Akt-actin interaction is involved in the regulation of Akt intracellular distribution and the dynamic reorganization of actin cytoskeleton [69, 70]; however, a direct Akt regulation of the contractile machinery has not been described. Because Akt is mobilized to the plasma membrane, mitochondria, and nucleus after insulin stimulation, it is conceivable that in the MetS condition, a diminished Akt activation in response to insulin increases the presence of this kinase in the cytoplasm. This different Akt subcellular location could be a determinant factor for promoting an increased interaction with proteins related to contraction. It is fair to mention that CoIP experiments reveal direct and indirect interactions, which means that the proteins described in this work are forming a complex with Akt but not necessarily have direct interaction with this kinase.

The protein Niban is a known substrate of Akt that is involved in its anti-apoptotic effects by inducing p53 degradation [71]. We found Niban with increased abundance in the Akt complexes of MetS cardiomyocytes. Conceivably, the decreased Akt interaction with proteins related to energy metabolism led to an enrichment of proteins related to other Akt functions in response to insulin, as the anti-apoptotic effect.

Isoleucyl tRNA synthetase has a non-classical role as an intracellular amino acid sensor that directly interacts with mTORC1 and induces its activation, leading to protein synthesis [72]. This protein was also found with increased abundance in complex with Akt in MetS cells, and it is likely to be involved in the anabolic effect of insulin; however, there is no evidence of direct interaction with Akt.

The ER stress results from an imbalance between protein load and folding capacity that leads to the unfolded protein response, and it has been associated with IR development [73, 74]. It has been reported that inducing ER stress increases expression levels of 78 kDa glucose-regulated protein, also known as Bip or GRP78, and induces its interaction with non-phosphorylated (inactive) Akt in the plasma membrane [75]. Interestingly, we found an increased interaction of this protein with Akt in MetS, suggesting that the cardiomyocytes are in the process of ER stress and that Akt interacting with this protein is probably in an inactive state.

PHB2 is a transcriptional repressor inhibited by interaction with Akt [23]. It has been reported that it also plays a role in regulating insulin response at Akt level: knockdown of PHB significantly increases Akt phosphorylation, while the activation of Akt induces a down-regulation in PHB content, and a diminished Akt function increases PHB content [76, 77]. We found an increased PHB2-Akt interaction in MetS, which suggests a possible increased PHB2 expression as a result of the diminished Akt activation in the MetS condition.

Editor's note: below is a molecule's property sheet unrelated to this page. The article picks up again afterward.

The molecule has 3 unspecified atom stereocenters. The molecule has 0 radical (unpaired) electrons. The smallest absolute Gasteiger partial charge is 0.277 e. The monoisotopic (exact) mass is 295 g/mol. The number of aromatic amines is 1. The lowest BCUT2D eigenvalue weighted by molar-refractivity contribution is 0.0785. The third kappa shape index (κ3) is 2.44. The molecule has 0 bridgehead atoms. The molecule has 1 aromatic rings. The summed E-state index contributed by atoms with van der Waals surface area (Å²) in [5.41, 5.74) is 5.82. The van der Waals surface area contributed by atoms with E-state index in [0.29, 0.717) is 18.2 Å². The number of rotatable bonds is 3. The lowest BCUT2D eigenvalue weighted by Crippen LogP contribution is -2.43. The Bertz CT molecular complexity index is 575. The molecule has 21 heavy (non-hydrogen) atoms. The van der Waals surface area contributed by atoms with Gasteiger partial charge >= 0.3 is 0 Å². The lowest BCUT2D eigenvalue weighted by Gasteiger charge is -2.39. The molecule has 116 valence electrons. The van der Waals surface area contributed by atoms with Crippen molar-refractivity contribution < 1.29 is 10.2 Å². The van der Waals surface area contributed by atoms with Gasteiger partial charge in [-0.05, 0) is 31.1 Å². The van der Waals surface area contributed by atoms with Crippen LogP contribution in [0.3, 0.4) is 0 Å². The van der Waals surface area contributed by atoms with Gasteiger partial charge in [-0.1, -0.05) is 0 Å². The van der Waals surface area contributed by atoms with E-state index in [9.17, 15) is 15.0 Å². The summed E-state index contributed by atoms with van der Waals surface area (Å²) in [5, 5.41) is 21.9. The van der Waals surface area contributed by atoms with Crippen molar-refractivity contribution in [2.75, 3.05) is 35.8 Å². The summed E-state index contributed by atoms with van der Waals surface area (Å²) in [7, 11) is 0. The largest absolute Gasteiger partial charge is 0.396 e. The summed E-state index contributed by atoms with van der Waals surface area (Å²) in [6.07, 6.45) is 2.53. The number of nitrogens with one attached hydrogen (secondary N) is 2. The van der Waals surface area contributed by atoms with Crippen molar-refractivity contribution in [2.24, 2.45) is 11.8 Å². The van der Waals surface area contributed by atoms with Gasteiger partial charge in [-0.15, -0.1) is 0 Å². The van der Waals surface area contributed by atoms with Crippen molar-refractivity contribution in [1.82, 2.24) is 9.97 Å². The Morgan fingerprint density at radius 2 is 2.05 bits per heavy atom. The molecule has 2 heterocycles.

Hsp60 has been linked to IR as a circulating factor; human adipocytes release it, and its circulating levels are increased in plasma of obese subjects. Hsp60 decreases insulin-induced Akt phosphorylation in serine 473, assessed in human subcutaneous adipocytes and skeletal muscle cells [78].

In the heart context, it has been reported that in sucrose-fed rats, the expression of Hsp60 in myocardium increases when animals develop IR, thiazolidinediones treatment reduces Hsp60 levels, and when the rats develop diabetes with insulin deficiency, the expression of Hsp60 is drastically reduced. Chen and collaborators suggest that this over-expression in response to IR occurs as a protection mechanism against cardiac damage [79].

Incubating cardiomyocytes with insulin induces a dose-dependent increase in Hsp60 levels; this protein increases IGF-1 receptor expression and activity, and Hsp60 downregulation has been proposed to be a relevant mechanism for diabetic cardiomyopathy development [80, 81]. We found higher expression levels of Hsp60 in MetS cardiomyocytes (Fig 6F), which could explain the observed increased abundance of Hsp60 in Akt complexes (Fig 6C); Hsp60 up-regulation suggests that MetS myocardium is activating compensatory and protective mechanisms as part of the insulin-resistant state.

Akt isoforms have been related to different physiological functions in the heart. While Akt1 is proposed to be more involved in the regulation of cardiac growth [12], Akt2 has been shown to play a significant role in regulating cardiac metabolism and survival [82, 83]. In our experiments, we used an anti-pan-Akt antibody (Akt 1/2/3); therefore, we cannot rule out the possibility that the observed changes in the MetS condition are associated with diminished expression or activity of a specific Akt isoform.

Because Akt2 activation is particularly related to insulin-induced glucose uptake [82], a lack of insulin response in terms of glucose uptake in cardiomyocytes of MetS rats suggests an Akt2 diminished expression or activity.